Combining `Iterator::scan` and `Iterator::fold`


I would like to get the final state held by std::iter::Scan, while still being able to access the intermediate values produced by that iterator. Without getting too much into details, I’d like to have something similar to (20..30).enumerate(), use that values it produces, and once it’s exhausted, also have a way to get the total item count, i.e. 10. Is there a way to do that, or some idiomatic way to achieve the same thing?


How about inspect()?

let mut count = 0;
for x in (20..30).inspect(|_| count += 1).enumerate() { ... }

But I don’t see why fold is problematic on its own.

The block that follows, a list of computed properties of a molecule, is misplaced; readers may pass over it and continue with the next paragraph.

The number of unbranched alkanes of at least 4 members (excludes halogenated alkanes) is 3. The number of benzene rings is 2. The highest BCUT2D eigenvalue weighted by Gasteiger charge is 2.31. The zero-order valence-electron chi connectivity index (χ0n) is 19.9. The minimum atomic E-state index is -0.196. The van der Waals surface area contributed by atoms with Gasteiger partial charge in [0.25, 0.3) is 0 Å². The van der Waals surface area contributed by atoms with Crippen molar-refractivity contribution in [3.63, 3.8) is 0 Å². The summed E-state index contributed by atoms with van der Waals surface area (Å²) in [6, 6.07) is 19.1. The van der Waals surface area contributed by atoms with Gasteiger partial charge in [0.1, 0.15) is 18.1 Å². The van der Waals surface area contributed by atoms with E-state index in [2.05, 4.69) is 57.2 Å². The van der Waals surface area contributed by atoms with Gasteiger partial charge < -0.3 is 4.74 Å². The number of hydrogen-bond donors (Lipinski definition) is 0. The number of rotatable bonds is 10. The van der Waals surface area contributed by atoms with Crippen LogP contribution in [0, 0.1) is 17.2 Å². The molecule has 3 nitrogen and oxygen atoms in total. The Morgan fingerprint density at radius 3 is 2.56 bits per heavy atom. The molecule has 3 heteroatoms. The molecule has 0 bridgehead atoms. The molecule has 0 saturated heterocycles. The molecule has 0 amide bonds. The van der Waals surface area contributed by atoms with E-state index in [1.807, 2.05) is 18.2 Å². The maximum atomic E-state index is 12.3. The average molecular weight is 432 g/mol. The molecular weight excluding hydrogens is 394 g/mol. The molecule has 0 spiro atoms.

Consider making a PR to propose an into_state() method (or something). It seems reasonable to me, so probably worth seeing what libs has to say about it.


How would you package this up as an interface? I want to give the caller something that is both an iterator and gives access to the final state. Also, notice that this snippet has code duplication: the closure and enumerate both do the same computation. It’s not a big problem here, but my actual use case involves a more complicated computation, and I don’t want to do it twice.


I wouldn’t rush it, I think this is a pattern that appears in several places in the library, it’s probably better to give it some more thought.